Their proposed solution, one of many I’d imagine, detailed in over 30 or so odd pages can be summarized as thumbnails with an icon – “A clipping comprises an image of a region of a window and an icon.” To picture what that might look like, imagine each of your minimized application buttons represented by a ’tile’ and an overlaid icon with text. These tiles would then be stacked vertically on the side of the screen looking somewhat a sidebar. The following diagrams were provided.

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Google gets owned by Australian trade commission, forced to make changes to its website

Well that was the quickest corporate court-case turnaround I have ever witnessed. It seemed like only yesterday when the ACCC (Australia Competition and Consumer Commission), or otherwise informally known as Whiny Customers Complaining Channel, announced they would take Google to court over misleading and deceptive conduct for its “Sponsored Links” program.

The dispute in question is actually valid, where a sponsored link duplicated the name of a legally registered business which linked to one of its major competitors. Now the Federal Court has ruled in favor of the ACCC for breach of the Trade Practices Act (Section 52) in Australia. Now this is where my pain and suffering to study Business Law pays off.

The ACCC wants to take things even further whilst they’re on a roll. They want Google to shame themselves by displaying their breach on the website’s homepage, which I thought would be amusing. I’ve put together a little mockup of what that might look like.

Google breaches Trade Practices Act in Australia

Or maybe the LOLCat version…

Google breaches Trade Practices Act in Australia (LOLCat)

“I’m a Mac, we’re the PCs” now Creative Commons

Mary Jo Foley business cards

A few weeks ago Mary Jo Foley had asked me whether she could use the Mac vs PCs picture I had composited for a post I did earlier this year for her new business cards, of course I agreed. Just yesterday, she sent pictures of the new cards printed straight from moo. They definitely look cute.

I thought since a few other people (probably more PCs than Macs) might feel like using this picture for stickers and what not. So instead of making them feel guilty of stealing, I’m now distributing the image under the Creative Commons Attribution-Share Alike 3.0 license. In essence this allows anybody to use this image for both personal and commercial purposes for free, as long as you provide attribution in some way or form (best not to ruin your card/sticker). You are also allowed to modify and redistribute the work under the same license. At least that’s what the legalities are, I didn’t say this but do whatever.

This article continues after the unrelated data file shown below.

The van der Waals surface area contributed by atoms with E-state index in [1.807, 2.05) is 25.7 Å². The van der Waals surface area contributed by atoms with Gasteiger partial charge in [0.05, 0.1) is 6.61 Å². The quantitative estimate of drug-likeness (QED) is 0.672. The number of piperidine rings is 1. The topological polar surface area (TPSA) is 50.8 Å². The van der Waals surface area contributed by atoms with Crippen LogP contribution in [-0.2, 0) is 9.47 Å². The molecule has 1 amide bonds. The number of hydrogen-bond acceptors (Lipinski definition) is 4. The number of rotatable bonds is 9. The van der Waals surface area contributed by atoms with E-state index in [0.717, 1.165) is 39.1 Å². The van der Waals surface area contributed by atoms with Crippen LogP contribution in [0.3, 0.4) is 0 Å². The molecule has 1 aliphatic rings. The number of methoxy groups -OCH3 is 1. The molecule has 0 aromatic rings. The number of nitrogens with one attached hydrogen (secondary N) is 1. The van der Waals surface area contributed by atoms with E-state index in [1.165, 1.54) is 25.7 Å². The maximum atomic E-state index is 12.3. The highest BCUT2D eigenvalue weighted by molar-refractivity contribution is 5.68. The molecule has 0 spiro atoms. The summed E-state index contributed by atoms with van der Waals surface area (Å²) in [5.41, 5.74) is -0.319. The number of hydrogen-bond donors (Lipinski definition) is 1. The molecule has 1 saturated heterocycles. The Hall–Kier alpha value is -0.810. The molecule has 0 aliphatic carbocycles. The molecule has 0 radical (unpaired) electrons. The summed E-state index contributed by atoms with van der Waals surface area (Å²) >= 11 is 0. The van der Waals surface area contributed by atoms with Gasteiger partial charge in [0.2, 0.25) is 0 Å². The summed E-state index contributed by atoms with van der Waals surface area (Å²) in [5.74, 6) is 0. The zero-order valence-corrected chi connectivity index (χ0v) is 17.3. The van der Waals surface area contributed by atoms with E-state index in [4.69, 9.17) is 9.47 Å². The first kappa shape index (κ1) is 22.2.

Besides a lossless PNG, I’m also putting up a layered Photoshop file so you can add/remove/edit any of the individual characters, borders or text as you wish.

World In Conflict: why I still play games

World In ConflictWhat if the Cold War never ended, asks Massive Entertainment. A smartass might respond with “what a stupid question, of course it ended.”, but that would have destroyed the whole premise of making a kickass and thrilling massively multiplayer online real-time strategy (MMORTS) game.

There are games where you have to watch the high definition trailer to appreciate, and there’s the game where you know it’s a winner just by reading the back-story. You drive cars (and motorbikes), “Project Gotham Racing 4“, is the former. The war comes home, “World In Conflict“, is the latter.

World In Conflict

Yes that’s right, I’m actually showing off most of my units being obliterated by a nuclear bomb, I’m that proud. No one said a compelling story can’t look good either. I’m running the game on medium graphics setting for smoother gameplay and it is still absolutely gorgeous to look at, can’t imagine what “Very High” and a DirectX 10 graphics card could do.

For those of you frightened by the complexities and technology trees in most strategy games, this is not a complicated game. In fact, I jumped straight into an online match to come first (score) in a match without playing the tutorial, which unfortunately crashed on me. The camera controls are uniquely intuitive, which feels very much like a first-person shooter. Buttons and tooltips flash giving you awareness of things that are happening or should happen so it’s no problems jumping straight into.

But back to what makes this game ‘tick’, the story, is one of those war-fiction scenarios you’d pray would never actually happen, but can’t help fantasize what would be like. “World In Conflict” is all about making war feel surreal, a tank battle on a farm, an infantry ambush in the city and the most popular of all, nuclear bombs, anywhere actually. Hey, this is why we play games and not the real thing right? Let’s hope what happens on my screen in the screen forever.

If you like online games, if you like co-operative games, if you like team-based games, if you like real-time strategy, if you like Battlefield 2, or if you just simply happens to like PC games, then I strongly urge you to check out World In Conflict. Sign up for your free open beta registration key at the official website, download the client and get ready to go to war. PC release in September 07. Also coming to XBOX 360.

World In Conflict